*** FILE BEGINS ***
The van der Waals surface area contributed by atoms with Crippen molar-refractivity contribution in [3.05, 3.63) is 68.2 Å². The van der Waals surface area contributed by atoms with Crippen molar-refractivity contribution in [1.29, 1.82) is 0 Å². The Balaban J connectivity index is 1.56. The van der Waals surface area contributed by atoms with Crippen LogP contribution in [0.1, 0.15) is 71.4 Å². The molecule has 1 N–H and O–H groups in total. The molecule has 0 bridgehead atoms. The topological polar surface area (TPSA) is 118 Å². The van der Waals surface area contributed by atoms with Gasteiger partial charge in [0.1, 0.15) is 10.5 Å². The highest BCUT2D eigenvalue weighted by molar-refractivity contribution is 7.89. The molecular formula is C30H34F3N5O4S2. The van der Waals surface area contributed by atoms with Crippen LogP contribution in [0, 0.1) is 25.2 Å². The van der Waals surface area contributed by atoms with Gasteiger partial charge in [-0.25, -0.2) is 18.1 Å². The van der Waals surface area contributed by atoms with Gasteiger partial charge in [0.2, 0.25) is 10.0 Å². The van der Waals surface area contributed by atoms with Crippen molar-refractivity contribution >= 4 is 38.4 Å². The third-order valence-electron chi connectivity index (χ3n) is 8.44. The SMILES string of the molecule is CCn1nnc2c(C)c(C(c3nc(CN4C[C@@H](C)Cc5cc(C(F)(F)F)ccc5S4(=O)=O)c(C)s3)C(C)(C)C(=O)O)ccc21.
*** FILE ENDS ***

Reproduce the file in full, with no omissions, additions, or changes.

The van der Waals surface area contributed by atoms with Crippen molar-refractivity contribution in [3.05, 3.63) is 68.2 Å². The van der Waals surface area contributed by atoms with Crippen molar-refractivity contribution in [1.29, 1.82) is 0 Å². The Balaban J connectivity index is 1.56. The van der Waals surface area contributed by atoms with Crippen LogP contribution in [0.1, 0.15) is 71.4 Å². The molecule has 1 N–H and O–H groups in total. The molecule has 0 bridgehead atoms. The topological polar surface area (TPSA) is 118 Å². The van der Waals surface area contributed by atoms with Gasteiger partial charge in [0.1, 0.15) is 10.5 Å². The highest BCUT2D eigenvalue weighted by molar-refractivity contribution is 7.89. The molecular formula is C30H34F3N5O4S2. The van der Waals surface area contributed by atoms with Crippen LogP contribution in [0, 0.1) is 25.2 Å². The van der Waals surface area contributed by atoms with Gasteiger partial charge in [-0.25, -0.2) is 18.1 Å². The van der Waals surface area contributed by atoms with Gasteiger partial charge in [0.2, 0.25) is 10.0 Å². The van der Waals surface area contributed by atoms with Crippen molar-refractivity contribution >= 4 is 38.4 Å². The third-order valence-electron chi connectivity index (χ3n) is 8.44. The SMILES string of the molecule is CCn1nnc2c(C)c(C(c3nc(CN4C[C@@H](C)Cc5cc(C(F)(F)F)ccc5S4(=O)=O)c(C)s3)C(C)(C)C(=O)O)ccc21.